Ed: 37: June/2012
Secretive elections for new Hamas leadership bodies unofficially continued until the end of May, but even before then, it was already safe to point out some emerging trends as the movement struggles to cope with fierce debate over its future course. Top leader Khaled Meshaal has been considerably weakened as his rivals in Gaza gain more influence and commanders in the military wing assume a much broader political role. In all likelihood, these developments will further complicate the group's stalled reconciliation efforts with the Palestinian Authority (PA), accelerate its dash to achieve mass self-production of longer-range, more accurate missiles, and prevent - at least for the foreseeable future - a political divorce from Iran.
Recent weeks have seen violent clashes around Tripoli, Lebanon's second largest city located in the north of the country, between Alawite supporters of the Syrian regime and Sunni backers of the anti-Assad opposition forces. To many observers, this violent escalation came as a surprise, in light of the widespread assumption that Lebanon had so far been immune to the "Arab Spring." In fact, the opposite is the case: the regional turmoil has been felt keenly within Lebanon. The events in Syria have had a major impact on Lebanon, primarily because of the tight economic, political, and geostrategic relations that historically have linked the two countries.
Israel's new national unity government - one of the country's broadest coalitions on record - will have its work cut out in the months ahead. Domestically, in addition to the need to re-write the rules on military service for the ultra-Orthodox minority, and promised efforts to implement overdue political reforms, last year's controversies over social equity issues are also likely to resurface.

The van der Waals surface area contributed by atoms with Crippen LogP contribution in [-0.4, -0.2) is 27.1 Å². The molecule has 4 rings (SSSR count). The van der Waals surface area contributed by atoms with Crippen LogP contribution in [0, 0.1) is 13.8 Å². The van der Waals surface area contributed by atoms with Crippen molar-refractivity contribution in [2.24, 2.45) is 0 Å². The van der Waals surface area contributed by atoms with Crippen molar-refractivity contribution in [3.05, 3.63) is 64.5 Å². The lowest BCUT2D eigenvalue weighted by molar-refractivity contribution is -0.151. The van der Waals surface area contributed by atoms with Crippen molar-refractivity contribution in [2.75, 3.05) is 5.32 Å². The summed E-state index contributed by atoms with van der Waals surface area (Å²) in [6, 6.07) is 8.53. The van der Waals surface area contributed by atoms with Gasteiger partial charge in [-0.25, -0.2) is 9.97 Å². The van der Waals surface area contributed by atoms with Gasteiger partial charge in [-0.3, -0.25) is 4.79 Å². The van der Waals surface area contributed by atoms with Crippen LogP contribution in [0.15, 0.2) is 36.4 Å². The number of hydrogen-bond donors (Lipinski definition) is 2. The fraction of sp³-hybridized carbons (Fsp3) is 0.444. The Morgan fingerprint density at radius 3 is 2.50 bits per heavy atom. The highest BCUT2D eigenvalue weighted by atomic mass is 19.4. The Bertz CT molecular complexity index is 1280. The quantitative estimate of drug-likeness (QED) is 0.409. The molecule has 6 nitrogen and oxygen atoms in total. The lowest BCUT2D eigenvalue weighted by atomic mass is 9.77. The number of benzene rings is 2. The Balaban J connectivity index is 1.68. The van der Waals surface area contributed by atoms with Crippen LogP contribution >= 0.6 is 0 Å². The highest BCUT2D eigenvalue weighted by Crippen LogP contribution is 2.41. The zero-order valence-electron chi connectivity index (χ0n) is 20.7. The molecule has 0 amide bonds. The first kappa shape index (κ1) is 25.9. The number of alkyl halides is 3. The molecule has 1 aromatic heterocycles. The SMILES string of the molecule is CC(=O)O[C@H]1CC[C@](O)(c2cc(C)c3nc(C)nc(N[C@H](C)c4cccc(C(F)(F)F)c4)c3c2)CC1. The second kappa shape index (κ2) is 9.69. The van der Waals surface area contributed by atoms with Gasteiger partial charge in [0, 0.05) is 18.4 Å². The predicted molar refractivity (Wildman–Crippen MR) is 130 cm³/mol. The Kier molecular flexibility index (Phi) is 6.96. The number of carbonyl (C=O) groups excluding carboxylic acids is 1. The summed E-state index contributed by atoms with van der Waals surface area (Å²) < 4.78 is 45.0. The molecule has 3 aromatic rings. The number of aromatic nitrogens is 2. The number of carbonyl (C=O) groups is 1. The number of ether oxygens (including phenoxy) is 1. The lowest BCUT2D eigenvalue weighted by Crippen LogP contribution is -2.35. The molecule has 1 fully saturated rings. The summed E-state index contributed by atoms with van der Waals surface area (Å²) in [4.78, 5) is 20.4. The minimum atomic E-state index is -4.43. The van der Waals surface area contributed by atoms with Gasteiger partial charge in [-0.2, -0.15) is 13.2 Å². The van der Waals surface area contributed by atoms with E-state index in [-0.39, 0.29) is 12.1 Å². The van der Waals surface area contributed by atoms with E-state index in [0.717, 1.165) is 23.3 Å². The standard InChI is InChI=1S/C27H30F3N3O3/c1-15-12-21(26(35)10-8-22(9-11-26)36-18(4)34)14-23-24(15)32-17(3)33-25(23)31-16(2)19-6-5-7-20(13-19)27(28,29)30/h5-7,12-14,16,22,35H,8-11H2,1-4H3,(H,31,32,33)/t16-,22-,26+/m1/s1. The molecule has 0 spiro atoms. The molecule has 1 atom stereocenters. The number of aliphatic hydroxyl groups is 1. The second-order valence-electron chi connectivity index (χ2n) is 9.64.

Internationally, the problem of how to deal with Iran looms over everything else, representing perhaps the most significant existential threat Israel has faced in more than a generation.
But almost as important will be adapting to the changing and unsettled situation in Egypt, as it continues its political revolution following the ouster of Hosni Mubarak last year.
The American Jewish Committee is, by any standards, an outstanding organisation, and its May 2012 Annual Meeting and Global Forum provided testimony to this effect.
From debates on Iran featuring analysts who individually would command respect and attention due to their expertise; through sessions where a variety of serving Ministers for International Affairs shared understandings of contemporary challenges; to a hugely informative and educational debate on the strengths and weaknesses of President Obama and Mitt Romney - there was hardly a word spoken which was unnecessary or uninteresting.
A lot of international commentators have been taken in by Hamas claims to be ready to accept a Palestinian state on the pre-1967 borders as part of a deal with Israel (though most commentators gloss over the fact that Hamas always also demands a Palestinian "right of return" - which would lead to Israel's demographic destruction.) And Hamas has made enough ambiguous noises about accepting the results of a referendum of all Palestinians on a peace deal that some have rushed to argue that Hamas will agree to a permanent two-state peace if such a referendum can be passed.
But Hamas' deputy political leader Moussa Abu Marzouk made it very clear in an interview with the New York-based Forward published on April 27 that Hamas is saying nothing of the kind. He did say that any Israel-Palestinian agreement must be ratified by a referendum, stating "All of the Palestinians should vote about this." But he was explicit that even if such a referendum passes, it will still be merely a temporary ceasefire - a hudna in Arabic - to Hamas. He said "When we reach the agreement, our point of view is, it's a hudna." Abu Marzouk went on to mention ten years as an appropriate time frame for such a ceasefire.